To Go Home or Not To Go Home: Thanksgiving Travel Stress for Students

By Riley Brennan

The season of thanks is overshadowed by stress for students at the University of Maryland. 

More 55 million travelers are predicted to crowd the roads, sky and public transportation for Thanksgiving travel this year, according to AAA; a daunting number for travelers, especially for UMD students. The university’s Thanksgiving break started the Wednesday before the holiday, giving students limited time to travel home before the holiday. 

The university does not give students a fall break; however, the school’s Thanksgiving recess runs from Wednesday, Nov. 27, to Sunday, Dec. 1. With this narrow of a time frame, students are left to scramble to get home in time for the holiday.

“With a big school like UMD, giving people more time to prioritize and organize would make things less hectic, and give people the opportunity to leave on their own accord, instead rushing them out,” sophomore Jasmine Boykin said. 

According to AAA Newsroom’s report on 2019 Thanksgiving travels, over 49.3 million travelers will take to the roads for the holiday, causing major delays. According to the report, the Wednesday before Thanksgiving was predicted to cause trips to take “as much four times longer as commuters mix with travelers.” 

Boykin, who traveled to Alabama for Thanksgiving, missed her classes the Tuesday before the holiday to travel. “It’s about 12 hours, but it’s probably going to be much worse,” said Boykin of her traveling plans.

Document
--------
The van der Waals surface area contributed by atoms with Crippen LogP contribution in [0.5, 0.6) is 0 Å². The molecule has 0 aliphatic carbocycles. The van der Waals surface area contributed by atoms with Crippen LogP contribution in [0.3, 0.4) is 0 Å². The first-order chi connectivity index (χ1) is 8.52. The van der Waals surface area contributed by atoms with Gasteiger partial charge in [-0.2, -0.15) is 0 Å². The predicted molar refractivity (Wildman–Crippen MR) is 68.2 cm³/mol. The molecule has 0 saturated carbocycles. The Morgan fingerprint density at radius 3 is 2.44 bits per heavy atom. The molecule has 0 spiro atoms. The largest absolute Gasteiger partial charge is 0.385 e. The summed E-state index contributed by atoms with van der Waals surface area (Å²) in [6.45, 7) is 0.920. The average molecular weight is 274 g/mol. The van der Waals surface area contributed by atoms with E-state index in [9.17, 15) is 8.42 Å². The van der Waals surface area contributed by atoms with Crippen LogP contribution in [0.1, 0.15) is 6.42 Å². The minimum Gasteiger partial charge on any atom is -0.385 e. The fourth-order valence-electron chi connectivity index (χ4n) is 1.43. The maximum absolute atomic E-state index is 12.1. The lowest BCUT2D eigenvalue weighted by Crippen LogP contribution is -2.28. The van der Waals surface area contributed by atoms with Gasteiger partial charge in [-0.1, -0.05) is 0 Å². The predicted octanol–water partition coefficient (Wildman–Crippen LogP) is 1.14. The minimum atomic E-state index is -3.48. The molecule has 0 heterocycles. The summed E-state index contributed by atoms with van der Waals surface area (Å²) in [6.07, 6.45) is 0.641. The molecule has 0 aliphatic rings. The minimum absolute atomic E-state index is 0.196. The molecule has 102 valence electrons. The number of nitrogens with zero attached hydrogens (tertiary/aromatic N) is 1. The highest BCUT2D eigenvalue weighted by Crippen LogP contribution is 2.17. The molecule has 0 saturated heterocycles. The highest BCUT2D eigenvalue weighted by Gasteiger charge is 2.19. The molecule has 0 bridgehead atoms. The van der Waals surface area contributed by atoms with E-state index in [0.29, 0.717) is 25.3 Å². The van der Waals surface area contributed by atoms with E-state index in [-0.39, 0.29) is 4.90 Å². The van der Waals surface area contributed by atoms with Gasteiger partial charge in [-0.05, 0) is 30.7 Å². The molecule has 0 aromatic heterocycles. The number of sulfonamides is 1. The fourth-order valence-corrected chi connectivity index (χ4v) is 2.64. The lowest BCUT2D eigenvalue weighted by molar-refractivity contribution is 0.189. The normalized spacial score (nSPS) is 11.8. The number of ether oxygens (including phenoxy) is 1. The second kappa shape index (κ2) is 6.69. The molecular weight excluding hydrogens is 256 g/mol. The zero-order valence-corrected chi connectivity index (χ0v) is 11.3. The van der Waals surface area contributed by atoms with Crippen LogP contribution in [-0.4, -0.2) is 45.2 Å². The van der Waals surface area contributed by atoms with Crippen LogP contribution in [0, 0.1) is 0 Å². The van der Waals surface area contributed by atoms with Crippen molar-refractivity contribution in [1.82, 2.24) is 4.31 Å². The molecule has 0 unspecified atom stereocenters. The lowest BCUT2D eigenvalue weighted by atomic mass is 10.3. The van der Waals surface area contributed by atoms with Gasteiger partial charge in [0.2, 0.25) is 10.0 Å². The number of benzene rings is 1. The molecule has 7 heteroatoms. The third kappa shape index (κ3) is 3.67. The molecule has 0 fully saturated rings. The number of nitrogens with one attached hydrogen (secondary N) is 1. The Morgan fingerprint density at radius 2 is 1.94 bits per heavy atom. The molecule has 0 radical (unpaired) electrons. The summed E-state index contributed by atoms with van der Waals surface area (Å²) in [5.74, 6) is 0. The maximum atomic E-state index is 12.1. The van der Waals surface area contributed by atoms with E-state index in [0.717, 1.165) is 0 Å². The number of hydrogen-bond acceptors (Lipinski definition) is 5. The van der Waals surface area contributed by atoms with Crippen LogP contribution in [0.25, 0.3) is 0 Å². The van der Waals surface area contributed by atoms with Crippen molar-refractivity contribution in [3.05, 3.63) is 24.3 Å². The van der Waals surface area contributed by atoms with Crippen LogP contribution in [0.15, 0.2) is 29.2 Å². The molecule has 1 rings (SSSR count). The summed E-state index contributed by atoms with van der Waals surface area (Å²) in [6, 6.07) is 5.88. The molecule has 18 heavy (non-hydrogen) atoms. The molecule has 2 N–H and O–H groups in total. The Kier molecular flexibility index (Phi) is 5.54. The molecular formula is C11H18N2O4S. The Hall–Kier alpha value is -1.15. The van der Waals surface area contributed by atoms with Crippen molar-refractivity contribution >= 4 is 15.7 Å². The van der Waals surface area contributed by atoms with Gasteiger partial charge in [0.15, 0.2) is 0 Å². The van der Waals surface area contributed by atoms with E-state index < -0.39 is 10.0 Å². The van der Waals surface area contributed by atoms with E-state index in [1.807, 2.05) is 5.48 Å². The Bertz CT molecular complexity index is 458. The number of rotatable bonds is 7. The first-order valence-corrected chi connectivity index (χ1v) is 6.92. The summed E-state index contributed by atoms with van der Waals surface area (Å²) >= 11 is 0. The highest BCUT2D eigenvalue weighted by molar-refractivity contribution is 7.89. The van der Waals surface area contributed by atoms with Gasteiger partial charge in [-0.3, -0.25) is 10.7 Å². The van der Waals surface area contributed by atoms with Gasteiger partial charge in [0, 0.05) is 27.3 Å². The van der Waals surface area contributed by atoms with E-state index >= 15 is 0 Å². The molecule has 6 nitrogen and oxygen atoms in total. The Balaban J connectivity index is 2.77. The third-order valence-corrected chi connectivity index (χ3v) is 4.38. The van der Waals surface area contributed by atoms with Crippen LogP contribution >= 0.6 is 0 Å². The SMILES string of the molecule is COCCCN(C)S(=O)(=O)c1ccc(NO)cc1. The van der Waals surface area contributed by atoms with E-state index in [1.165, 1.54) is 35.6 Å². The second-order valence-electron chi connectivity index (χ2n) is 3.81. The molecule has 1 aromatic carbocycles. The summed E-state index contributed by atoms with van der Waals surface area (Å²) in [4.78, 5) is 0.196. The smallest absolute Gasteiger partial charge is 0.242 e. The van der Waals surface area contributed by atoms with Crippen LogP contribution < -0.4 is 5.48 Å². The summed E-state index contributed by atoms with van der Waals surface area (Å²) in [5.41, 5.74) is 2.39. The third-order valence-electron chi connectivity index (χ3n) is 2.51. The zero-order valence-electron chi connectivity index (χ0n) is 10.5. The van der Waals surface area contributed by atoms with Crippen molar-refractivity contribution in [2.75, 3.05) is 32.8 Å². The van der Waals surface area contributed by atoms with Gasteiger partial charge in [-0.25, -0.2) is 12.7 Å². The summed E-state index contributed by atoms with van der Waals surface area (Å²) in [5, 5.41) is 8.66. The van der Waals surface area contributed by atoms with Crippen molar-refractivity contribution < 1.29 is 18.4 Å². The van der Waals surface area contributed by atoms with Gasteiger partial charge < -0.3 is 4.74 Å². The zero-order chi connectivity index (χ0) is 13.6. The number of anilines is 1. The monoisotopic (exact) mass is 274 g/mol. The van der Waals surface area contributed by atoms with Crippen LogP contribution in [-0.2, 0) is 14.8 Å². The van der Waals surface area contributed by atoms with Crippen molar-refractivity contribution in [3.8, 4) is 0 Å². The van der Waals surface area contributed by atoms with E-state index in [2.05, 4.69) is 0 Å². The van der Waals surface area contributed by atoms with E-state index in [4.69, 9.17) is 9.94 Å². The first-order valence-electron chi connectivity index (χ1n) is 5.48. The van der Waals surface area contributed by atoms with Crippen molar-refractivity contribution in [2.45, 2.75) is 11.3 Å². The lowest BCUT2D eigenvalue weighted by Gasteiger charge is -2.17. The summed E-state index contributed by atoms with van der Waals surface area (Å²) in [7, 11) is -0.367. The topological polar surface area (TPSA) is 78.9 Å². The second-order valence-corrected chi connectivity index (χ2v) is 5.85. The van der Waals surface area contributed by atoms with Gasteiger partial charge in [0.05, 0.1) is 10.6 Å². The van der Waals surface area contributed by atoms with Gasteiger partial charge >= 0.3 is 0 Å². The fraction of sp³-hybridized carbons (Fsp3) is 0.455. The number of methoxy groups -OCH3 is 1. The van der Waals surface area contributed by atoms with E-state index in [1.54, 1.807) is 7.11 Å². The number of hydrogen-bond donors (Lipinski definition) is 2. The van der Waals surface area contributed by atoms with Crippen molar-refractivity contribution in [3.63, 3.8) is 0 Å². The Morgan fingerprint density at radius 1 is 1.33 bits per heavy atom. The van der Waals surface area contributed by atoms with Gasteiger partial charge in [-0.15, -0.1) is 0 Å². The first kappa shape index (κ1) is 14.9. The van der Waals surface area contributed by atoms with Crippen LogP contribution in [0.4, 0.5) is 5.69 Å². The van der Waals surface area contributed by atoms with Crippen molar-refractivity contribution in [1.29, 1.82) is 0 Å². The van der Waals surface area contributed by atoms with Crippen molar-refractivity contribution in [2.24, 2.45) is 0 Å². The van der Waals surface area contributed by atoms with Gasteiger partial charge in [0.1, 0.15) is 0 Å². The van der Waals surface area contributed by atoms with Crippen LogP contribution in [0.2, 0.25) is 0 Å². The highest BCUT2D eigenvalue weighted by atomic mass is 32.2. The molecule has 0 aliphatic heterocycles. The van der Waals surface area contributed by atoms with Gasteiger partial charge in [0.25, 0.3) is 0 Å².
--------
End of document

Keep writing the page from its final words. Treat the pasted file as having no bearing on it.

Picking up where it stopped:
Sophomore Dylan Spilko shared in Boykin’s dismal view of his holiday traveling. Spilko, who takes an Amtrak train to travel home to Long Island, placed little faith in the service.  

“Every Amtrak train that I’ve taken, over half the time, gets delayed,” said Spilko of his traveling experiences. 

Other students, like sophomore Bri Corley, have decided not to go home. Corley, who is from southern Maryland, decided to stay in College Park with her boyfriend, who will also not be traveling home. Corley said she felt bad leaving him by himself for the holiday, and found the length of the break provided by the university to be further motivation to stay put. 

“If he only gets three days off, it’s not worth it,” said Corley of her boyfriend’s drive home of over 21 hours. Corley’s boyfriend is from Houston, and couldn’t justify spending close to two days worth of traveling to spend such little time home. “He has dogs, home responsibilities,” said Corley of other motivations to stay in College Park, and avoid the stress of Thanksgiving travels. 

Featured Photo Credit: Courtesy of Pixabay.

Riley Brennan is a sophomore journalism major and can be reached at rbrenna1@terpmail.umd.edu.

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